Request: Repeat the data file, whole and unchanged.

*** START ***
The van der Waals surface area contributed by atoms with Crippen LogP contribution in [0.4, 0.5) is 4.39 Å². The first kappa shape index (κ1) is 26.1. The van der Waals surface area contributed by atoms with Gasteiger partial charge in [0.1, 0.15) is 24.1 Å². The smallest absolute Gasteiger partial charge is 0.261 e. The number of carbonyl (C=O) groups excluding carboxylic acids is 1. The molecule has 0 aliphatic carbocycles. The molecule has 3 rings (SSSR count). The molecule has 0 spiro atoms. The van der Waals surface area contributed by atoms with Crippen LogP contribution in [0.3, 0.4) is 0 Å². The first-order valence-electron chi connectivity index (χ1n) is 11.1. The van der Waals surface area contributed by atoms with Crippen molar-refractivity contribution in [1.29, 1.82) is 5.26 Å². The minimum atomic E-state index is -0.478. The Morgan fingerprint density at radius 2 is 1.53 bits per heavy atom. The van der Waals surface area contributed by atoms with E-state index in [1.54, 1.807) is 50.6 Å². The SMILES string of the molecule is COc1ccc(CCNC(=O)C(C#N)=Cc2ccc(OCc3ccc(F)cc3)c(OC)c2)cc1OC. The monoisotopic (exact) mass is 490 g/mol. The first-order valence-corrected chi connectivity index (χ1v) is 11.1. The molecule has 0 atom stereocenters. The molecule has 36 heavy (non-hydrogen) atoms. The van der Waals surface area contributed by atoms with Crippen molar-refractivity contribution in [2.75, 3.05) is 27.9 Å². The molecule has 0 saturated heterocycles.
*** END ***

The van der Waals surface area contributed by atoms with Crippen LogP contribution in [0.4, 0.5) is 4.39 Å². The first kappa shape index (κ1) is 26.1. The van der Waals surface area contributed by atoms with Gasteiger partial charge in [0.1, 0.15) is 24.1 Å². The smallest absolute Gasteiger partial charge is 0.261 e. The number of carbonyl (C=O) groups excluding carboxylic acids is 1. The molecule has 0 aliphatic carbocycles. The molecule has 3 rings (SSSR count). The molecule has 0 spiro atoms. The van der Waals surface area contributed by atoms with Crippen LogP contribution in [0.3, 0.4) is 0 Å². The first-order valence-electron chi connectivity index (χ1n) is 11.1. The van der Waals surface area contributed by atoms with Crippen molar-refractivity contribution in [1.29, 1.82) is 5.26 Å². The minimum atomic E-state index is -0.478. The Morgan fingerprint density at radius 2 is 1.53 bits per heavy atom. The van der Waals surface area contributed by atoms with E-state index in [1.54, 1.807) is 50.6 Å². The SMILES string of the molecule is COc1ccc(CCNC(=O)C(C#N)=Cc2ccc(OCc3ccc(F)cc3)c(OC)c2)cc1OC. The monoisotopic (exact) mass is 490 g/mol. The first-order valence-corrected chi connectivity index (χ1v) is 11.1. The molecule has 0 atom stereocenters. The molecule has 36 heavy (non-hydrogen) atoms. The van der Waals surface area contributed by atoms with Crippen molar-refractivity contribution in [2.75, 3.05) is 27.9 Å². The molecule has 0 saturated heterocycles.